The temperature sensor is the earliest and most widely used type of sensor. The market share of temperature sensors exceeds that of other sensors. From the beginning of the 17th century, people began to use temperature for measurement. With the support of semiconductor technology, semiconductor thermocouple sensors, PN junction temperature sensors and integrated temperature sensors have been developed in this century. Correspondingly, acoustic temperature sensors, infrared sensors and microwave sensors have been developed in succession according to the laws of interaction between waves and matter.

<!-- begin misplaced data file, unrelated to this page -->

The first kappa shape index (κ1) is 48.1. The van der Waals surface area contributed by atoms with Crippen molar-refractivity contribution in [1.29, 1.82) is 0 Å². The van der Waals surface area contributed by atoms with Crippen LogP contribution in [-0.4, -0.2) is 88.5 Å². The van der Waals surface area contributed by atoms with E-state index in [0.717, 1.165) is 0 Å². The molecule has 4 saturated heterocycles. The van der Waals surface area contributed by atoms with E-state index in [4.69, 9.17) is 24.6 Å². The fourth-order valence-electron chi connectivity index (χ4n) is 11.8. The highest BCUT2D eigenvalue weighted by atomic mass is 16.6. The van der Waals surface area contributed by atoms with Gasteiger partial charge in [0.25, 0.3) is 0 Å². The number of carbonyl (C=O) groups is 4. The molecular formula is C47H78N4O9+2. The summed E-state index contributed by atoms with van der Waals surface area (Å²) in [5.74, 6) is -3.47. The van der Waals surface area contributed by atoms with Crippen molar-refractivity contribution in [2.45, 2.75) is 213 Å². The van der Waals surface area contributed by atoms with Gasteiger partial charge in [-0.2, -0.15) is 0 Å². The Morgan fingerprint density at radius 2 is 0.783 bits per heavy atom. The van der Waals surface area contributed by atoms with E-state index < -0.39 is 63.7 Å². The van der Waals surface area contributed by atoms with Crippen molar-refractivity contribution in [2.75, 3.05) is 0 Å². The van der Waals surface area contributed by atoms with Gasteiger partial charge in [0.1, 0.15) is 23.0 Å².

Conductors of two different materials, such as being connected to each other at a certain point, heat the connection point, and a potential difference occurs at the point where they are not heated. The value of this potential difference is related to the temperature of the measurement point of the non-heating part and is related to the material of the two conductors. This phenomenon can occur over a wide temperature range. If the potential difference is accurately measured and the ambient temperature of the non-heated part is measured, the temperature of the heating point can be accurately known. Because it must have two different material conductors, it is called a "thermocouple." Thermocouples made of different materials are used in different temperature ranges and their sensitivity varies. The sensitivity of a thermocouple is the amount of change in the output potential difference when the temperature of the heating point changes by 1°C. For most metal-supported thermocouples, this value is approximately between 5 and 40 microvolts/°C.